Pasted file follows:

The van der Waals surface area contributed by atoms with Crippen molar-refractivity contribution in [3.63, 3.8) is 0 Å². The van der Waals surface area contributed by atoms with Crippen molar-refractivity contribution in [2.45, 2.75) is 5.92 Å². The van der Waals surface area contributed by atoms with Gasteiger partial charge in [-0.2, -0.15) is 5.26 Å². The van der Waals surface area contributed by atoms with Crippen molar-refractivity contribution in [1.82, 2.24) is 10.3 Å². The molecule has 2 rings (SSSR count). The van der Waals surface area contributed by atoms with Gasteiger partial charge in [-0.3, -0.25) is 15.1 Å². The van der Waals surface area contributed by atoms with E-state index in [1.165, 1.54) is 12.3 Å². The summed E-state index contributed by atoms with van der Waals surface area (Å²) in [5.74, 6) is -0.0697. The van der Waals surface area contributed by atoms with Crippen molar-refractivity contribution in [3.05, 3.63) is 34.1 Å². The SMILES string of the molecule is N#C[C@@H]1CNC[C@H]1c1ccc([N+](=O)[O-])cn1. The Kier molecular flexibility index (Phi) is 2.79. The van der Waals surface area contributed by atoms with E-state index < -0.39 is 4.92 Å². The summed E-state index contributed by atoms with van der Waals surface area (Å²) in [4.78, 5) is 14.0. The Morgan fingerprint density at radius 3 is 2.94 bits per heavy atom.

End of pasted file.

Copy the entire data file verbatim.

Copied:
The van der Waals surface area contributed by atoms with Crippen molar-refractivity contribution in [3.63, 3.8) is 0 Å². The van der Waals surface area contributed by atoms with Crippen molar-refractivity contribution in [2.45, 2.75) is 5.92 Å². The van der Waals surface area contributed by atoms with Gasteiger partial charge in [-0.2, -0.15) is 5.26 Å². The van der Waals surface area contributed by atoms with Crippen molar-refractivity contribution in [1.82, 2.24) is 10.3 Å². The molecule has 2 rings (SSSR count). The van der Waals surface area contributed by atoms with Gasteiger partial charge in [-0.3, -0.25) is 15.1 Å². The van der Waals surface area contributed by atoms with E-state index in [1.165, 1.54) is 12.3 Å². The summed E-state index contributed by atoms with van der Waals surface area (Å²) in [5.74, 6) is -0.0697. The van der Waals surface area contributed by atoms with Crippen molar-refractivity contribution in [3.05, 3.63) is 34.1 Å². The SMILES string of the molecule is N#C[C@@H]1CNC[C@H]1c1ccc([N+](=O)[O-])cn1. The Kier molecular flexibility index (Phi) is 2.79. The van der Waals surface area contributed by atoms with E-state index < -0.39 is 4.92 Å². The summed E-state index contributed by atoms with van der Waals surface area (Å²) in [4.78, 5) is 14.0. The Morgan fingerprint density at radius 3 is 2.94 bits per heavy atom.